Tacitus: The Histories, Volumes I and II eBook

This eBook from the Gutenberg Project consists of approximately 447 pages of information about Tacitus.

After the arrival of these veteran cohorts Civilis was now at the 21 head of a respectable army.  But being still uncertain of his plans, and engaged in reckoning up the Roman forces, he made all who were with him swear allegiance to Vespasian, and sent envoys to the two legions, who after their defeat in the former engagement[299] had retired into Vetera, asking them to take the same oath.  The answer came back that they never followed the advice either of a traitor or of an enemy:  Vitellius was their emperor, and they would keep their allegiance and their arms for him so long as they had breath in their bodies.  A Batavian deserter need not try to decide the destiny of Rome; he should rather expect the punishment he richly deserved.  When this was reported to Civilis he flew into a passion, and called the whole Batavian people to take arms.  They were joined by the Bructeri and Tencteri,[300] and Germany was summoned to come and share the plunder and the glory.

Threatened with this gathering storm, Munius Lupercus and Numisius 22 Rufus, who were in command of the two legions, proceeded to strengthen the ramparts and walls.  They pulled down the buildings near the military camp, which had grown into a small town during the long years of peace, fearing that the enemy might make use of them.  But they omitted to provide a sufficient store of provisions for the camp, and authorized the soldiers to make up the deficiency by looting, with the result that what might have supplied their needs for a long time was consumed in a few days.  Meanwhile Civilis advanced, himself holding the centre with the flower of the Batavi:  on both banks of the Rhine he massed large bands of Germans to strike terror into the enemy:  the cavalry galloped through the fields, while the ships were simultaneously moved up the stream.  Here could be seen the colours of veteran Roman cohorts, there the figures of beasts which the Germans had brought from their woods and groves, as their tribes do when they go to battle.  It seemed both a civil and a savage war at once; and this strange confusion astounded the besieged.  The hopes of the assailants rose when they saw the circumference of the ramparts, for there were barely five thousand Roman soldiers to defend a camp which had been laid out to hold two legions.[301] However, a large number of camp-followers had collected there on the break-up of peace, and remained to give what assistance they could to the military operations.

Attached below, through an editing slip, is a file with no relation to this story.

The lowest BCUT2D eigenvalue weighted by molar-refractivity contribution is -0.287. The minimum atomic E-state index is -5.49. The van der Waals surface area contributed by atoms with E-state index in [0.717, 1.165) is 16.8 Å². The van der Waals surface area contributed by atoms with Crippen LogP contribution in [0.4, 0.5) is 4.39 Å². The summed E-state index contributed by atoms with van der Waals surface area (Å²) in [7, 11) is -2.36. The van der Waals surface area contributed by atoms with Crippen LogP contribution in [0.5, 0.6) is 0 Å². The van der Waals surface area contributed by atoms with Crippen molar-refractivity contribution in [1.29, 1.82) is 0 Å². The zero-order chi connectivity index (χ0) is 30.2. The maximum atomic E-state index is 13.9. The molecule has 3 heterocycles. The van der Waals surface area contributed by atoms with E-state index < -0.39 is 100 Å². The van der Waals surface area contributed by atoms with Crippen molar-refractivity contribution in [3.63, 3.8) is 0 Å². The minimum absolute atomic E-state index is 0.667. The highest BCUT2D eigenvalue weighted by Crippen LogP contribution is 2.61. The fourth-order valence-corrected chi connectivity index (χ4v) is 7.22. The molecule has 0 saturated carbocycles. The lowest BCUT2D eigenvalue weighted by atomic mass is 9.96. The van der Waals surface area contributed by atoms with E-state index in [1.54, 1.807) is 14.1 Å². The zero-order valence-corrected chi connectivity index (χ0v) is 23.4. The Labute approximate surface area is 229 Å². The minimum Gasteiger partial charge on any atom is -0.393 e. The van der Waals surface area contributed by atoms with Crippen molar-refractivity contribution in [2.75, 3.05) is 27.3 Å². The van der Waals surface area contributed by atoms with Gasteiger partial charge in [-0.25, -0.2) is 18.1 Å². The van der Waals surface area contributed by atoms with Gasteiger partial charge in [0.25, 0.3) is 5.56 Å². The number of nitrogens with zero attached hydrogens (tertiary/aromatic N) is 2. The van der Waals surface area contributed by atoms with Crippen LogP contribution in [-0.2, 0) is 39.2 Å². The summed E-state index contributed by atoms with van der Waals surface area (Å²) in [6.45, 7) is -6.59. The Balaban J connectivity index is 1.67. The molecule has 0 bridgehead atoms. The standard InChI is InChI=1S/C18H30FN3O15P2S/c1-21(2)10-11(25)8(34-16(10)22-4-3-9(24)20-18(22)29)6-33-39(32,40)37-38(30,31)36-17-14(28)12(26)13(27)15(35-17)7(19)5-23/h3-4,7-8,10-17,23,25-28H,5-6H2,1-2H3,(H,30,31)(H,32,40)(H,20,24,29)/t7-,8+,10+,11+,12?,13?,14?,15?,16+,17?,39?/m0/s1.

The camp was built partly on the gentle slope of a hill and partly 23 on the level ground.  Augustus had believed that it would serve as a base of operations and a check upon the German tribes:  as for their actually coming to assault our legions, such a disaster never occurred to him.  Consequently no trouble had been taken in choosing the site or erecting defences:  the strength of the troops had always seemed sufficient.

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Tacitus: The Histories, Volumes I and II from Project Gutenberg. Public domain.
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